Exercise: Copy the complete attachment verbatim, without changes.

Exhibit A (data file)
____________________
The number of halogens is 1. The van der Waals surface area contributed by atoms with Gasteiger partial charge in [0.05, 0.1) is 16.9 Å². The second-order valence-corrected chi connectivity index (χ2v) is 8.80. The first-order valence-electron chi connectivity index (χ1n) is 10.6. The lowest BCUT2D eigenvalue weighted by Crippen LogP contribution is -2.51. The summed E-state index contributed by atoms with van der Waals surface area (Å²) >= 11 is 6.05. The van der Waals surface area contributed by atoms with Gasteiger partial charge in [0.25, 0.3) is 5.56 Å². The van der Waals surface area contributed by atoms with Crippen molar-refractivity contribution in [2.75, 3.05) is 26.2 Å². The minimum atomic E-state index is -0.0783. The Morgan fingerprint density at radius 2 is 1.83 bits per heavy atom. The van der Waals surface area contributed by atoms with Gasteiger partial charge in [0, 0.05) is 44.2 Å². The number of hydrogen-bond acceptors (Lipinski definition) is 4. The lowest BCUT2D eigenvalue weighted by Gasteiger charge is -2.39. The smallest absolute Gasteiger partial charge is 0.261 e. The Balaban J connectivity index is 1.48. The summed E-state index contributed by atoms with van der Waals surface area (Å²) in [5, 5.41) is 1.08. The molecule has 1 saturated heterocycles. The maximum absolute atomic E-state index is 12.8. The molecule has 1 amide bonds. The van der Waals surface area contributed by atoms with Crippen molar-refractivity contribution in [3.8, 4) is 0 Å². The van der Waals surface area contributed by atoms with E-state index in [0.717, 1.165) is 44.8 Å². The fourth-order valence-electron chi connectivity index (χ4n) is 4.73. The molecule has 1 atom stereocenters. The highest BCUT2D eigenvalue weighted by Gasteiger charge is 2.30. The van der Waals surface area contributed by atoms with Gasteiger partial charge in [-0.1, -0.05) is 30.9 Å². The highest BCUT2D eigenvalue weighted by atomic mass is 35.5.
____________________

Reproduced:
The number of halogens is 1. The van der Waals surface area contributed by atoms with Gasteiger partial charge in [0.05, 0.1) is 16.9 Å². The second-order valence-corrected chi connectivity index (χ2v) is 8.80. The first-order valence-electron chi connectivity index (χ1n) is 10.6. The lowest BCUT2D eigenvalue weighted by Crippen LogP contribution is -2.51. The summed E-state index contributed by atoms with van der Waals surface area (Å²) >= 11 is 6.05. The van der Waals surface area contributed by atoms with Gasteiger partial charge in [0.25, 0.3) is 5.56 Å². The van der Waals surface area contributed by atoms with Crippen molar-refractivity contribution in [2.75, 3.05) is 26.2 Å². The minimum atomic E-state index is -0.0783. The Morgan fingerprint density at radius 2 is 1.83 bits per heavy atom. The van der Waals surface area contributed by atoms with Gasteiger partial charge in [0, 0.05) is 44.2 Å². The number of hydrogen-bond acceptors (Lipinski definition) is 4. The lowest BCUT2D eigenvalue weighted by Gasteiger charge is -2.39. The smallest absolute Gasteiger partial charge is 0.261 e. The Balaban J connectivity index is 1.48. The summed E-state index contributed by atoms with van der Waals surface area (Å²) in [5, 5.41) is 1.08. The molecule has 1 saturated heterocycles. The maximum absolute atomic E-state index is 12.8. The molecule has 1 amide bonds. The van der Waals surface area contributed by atoms with Crippen molar-refractivity contribution in [3.8, 4) is 0 Å². The van der Waals surface area contributed by atoms with E-state index in [0.717, 1.165) is 44.8 Å². The fourth-order valence-electron chi connectivity index (χ4n) is 4.73. The molecule has 1 atom stereocenters. The highest BCUT2D eigenvalue weighted by Gasteiger charge is 2.30. The van der Waals surface area contributed by atoms with Gasteiger partial charge in [-0.1, -0.05) is 30.9 Å². The highest BCUT2D eigenvalue weighted by atomic mass is 35.5.